A major engineering challenge of our era is the systematic design of systems formed from the coupling of multiple subsystems --- potentially very many --- where each subsystem may be itself be a complex system. Such engineered systems are often referred to as systems-of-systems; examples are the power grid, air traffic control, the Internet, drone swarms, financial markets, distributed robotics, and biological networks. A significant aspect in the engineering of such systems is that although it is possible to realize them physically or digitally, predicting their behavior with high confidence remains elusive, and systematic design techniques for their construction are still being sought. The reasons for this are many-fold, involving for instance information decentralization, finite capacity communication, model complexity, uncertainty, and heterogeneity. These systems have many unifying concepts and design features associated with them, and this talk will focus on analysis of coordination, communication, switching and performance. An experimental testbed will also be discussed.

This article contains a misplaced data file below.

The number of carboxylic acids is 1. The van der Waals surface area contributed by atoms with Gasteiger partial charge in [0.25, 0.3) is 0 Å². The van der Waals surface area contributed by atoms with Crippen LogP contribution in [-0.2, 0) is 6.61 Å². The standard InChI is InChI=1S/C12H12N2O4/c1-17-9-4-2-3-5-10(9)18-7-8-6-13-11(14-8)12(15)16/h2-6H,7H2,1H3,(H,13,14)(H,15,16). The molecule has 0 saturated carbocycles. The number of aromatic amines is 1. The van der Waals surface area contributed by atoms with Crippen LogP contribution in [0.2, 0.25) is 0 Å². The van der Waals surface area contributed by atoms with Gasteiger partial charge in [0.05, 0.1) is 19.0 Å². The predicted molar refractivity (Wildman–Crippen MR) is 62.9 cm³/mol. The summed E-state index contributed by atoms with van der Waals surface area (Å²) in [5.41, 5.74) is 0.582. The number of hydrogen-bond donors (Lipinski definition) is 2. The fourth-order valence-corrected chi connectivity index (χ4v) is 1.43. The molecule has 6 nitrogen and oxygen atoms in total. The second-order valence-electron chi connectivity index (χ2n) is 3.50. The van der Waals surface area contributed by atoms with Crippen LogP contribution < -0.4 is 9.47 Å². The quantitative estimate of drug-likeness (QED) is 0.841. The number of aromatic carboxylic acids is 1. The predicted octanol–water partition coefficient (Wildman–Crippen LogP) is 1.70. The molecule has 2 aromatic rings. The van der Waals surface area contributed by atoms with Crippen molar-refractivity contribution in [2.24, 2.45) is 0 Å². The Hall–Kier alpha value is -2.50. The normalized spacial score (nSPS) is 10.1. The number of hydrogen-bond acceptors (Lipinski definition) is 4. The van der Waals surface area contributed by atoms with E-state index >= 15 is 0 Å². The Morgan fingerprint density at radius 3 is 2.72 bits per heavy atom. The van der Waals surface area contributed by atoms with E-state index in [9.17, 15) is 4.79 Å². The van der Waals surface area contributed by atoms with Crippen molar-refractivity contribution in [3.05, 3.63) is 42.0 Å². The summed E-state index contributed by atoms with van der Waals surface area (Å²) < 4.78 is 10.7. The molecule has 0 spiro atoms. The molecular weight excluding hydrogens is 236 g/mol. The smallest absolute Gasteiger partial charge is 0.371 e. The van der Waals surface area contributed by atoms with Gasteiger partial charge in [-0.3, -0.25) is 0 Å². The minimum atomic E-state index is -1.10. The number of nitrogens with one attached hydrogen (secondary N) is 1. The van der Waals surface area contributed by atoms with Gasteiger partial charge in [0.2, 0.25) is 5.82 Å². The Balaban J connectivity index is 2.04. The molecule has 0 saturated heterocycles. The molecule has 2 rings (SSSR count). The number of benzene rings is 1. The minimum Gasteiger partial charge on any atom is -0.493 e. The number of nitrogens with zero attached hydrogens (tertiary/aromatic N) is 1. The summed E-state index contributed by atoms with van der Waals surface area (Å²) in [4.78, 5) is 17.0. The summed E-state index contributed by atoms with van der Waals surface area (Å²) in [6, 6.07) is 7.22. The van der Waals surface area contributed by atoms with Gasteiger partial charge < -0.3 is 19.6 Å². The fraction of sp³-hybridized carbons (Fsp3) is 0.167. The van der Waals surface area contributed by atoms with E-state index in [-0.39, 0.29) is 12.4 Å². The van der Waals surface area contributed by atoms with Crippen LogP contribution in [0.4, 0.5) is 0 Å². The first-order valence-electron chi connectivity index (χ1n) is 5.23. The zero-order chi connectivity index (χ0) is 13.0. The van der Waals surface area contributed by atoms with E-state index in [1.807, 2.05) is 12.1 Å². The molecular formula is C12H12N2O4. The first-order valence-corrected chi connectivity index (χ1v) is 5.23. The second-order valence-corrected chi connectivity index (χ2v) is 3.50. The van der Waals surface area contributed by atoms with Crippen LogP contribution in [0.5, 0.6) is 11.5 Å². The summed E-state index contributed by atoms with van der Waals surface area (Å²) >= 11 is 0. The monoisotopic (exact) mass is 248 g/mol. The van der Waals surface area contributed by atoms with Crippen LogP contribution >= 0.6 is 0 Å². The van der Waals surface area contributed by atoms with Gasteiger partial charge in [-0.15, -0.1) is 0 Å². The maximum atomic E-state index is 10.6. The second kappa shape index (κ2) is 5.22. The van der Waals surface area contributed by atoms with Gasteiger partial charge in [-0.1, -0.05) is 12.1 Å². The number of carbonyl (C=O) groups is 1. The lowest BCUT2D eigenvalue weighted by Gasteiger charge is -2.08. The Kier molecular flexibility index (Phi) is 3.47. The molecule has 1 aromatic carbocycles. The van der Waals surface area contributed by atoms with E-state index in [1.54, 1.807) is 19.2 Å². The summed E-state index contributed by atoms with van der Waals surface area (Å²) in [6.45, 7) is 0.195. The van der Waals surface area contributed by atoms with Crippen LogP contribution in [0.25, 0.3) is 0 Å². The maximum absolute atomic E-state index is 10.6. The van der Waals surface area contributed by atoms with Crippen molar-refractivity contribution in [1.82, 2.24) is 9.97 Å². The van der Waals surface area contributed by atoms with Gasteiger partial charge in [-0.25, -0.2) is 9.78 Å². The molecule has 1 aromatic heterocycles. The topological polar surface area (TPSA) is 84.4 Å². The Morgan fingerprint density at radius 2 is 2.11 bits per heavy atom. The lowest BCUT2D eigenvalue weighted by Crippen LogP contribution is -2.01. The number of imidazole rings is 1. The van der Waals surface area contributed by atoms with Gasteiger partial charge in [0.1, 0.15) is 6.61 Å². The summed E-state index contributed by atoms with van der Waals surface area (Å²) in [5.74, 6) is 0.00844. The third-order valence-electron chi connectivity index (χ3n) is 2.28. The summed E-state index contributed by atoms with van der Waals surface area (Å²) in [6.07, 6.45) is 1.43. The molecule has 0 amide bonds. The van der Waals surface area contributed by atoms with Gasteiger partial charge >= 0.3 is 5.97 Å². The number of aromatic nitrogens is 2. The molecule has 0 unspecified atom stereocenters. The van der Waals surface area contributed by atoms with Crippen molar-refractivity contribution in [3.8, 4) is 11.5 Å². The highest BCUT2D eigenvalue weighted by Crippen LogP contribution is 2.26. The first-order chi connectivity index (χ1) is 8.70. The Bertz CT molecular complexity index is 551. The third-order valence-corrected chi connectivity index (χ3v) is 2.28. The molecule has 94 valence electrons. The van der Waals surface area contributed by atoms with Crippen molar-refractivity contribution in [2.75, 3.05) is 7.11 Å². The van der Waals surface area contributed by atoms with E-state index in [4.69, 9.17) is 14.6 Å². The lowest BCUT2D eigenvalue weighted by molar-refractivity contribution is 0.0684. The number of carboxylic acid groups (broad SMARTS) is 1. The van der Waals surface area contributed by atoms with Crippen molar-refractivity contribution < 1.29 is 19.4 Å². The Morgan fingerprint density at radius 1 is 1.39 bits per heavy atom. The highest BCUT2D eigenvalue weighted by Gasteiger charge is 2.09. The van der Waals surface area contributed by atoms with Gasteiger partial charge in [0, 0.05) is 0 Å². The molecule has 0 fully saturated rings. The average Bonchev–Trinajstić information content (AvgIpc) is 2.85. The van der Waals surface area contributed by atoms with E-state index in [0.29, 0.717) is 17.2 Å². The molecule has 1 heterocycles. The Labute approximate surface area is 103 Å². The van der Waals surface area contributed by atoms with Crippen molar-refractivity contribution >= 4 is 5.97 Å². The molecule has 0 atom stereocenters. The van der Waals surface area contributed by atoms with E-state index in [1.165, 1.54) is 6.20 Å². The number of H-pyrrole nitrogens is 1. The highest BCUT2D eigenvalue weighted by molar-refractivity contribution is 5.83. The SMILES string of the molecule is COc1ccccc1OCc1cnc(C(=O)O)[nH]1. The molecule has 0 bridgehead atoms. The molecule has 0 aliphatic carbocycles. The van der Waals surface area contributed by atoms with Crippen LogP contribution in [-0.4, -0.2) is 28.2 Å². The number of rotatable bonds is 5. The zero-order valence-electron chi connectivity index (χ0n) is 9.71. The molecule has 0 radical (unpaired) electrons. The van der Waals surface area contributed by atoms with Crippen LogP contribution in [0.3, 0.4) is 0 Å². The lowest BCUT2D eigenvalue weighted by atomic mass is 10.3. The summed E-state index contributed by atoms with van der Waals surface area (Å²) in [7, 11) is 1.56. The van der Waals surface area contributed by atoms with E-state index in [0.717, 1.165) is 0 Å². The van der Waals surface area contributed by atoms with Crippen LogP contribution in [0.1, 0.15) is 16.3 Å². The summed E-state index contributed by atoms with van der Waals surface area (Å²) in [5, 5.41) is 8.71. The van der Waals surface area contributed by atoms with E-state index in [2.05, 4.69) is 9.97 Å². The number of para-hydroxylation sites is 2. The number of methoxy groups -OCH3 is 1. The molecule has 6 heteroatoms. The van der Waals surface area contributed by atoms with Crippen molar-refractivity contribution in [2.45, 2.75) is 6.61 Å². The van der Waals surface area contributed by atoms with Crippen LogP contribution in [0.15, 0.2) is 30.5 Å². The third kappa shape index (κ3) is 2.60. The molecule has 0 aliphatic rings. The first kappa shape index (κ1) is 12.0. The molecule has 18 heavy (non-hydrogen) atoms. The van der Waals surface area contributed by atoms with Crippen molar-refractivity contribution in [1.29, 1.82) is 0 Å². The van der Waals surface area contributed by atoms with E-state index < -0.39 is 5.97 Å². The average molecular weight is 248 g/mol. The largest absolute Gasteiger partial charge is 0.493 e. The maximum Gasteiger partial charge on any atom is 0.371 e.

Geir E. Dullerud is Professor of Mechanical Science and Engineering at the University of Illinois at Urbana-Champaign. There he is also a member of the Coordinated Science Laboratory, where he is Director of the Decision and Control Laboratory. During the academic year 2005-2006 he held a visiting faculty position at Stanford University in Aeronautics and Astronautics. Earlier he was on faculty in Applied Mathematics at the University of Waterloo 1996- 1998, after being a Research Fellow at the California Institute of Technology from 1994-1995, in the Control and Dynamical Systems Department. He has published two books: "A Course in Robust Control Theory", Texts in Applied Mathematics, Springer, 2000, and "Control of Uncertain Sampled-data Systems", Birkhauser 1996. His areas of current research interest include convex optimization in control, complex networks, cooperative robotics, stochastic simulation, and hybrid dynamical systems. In 1999 he received the CAREER Award from the National Science Foundation, and in 2005 the Xerox Faculty Research Award at UIUC. He is a Fellow of both IEEE and ASME.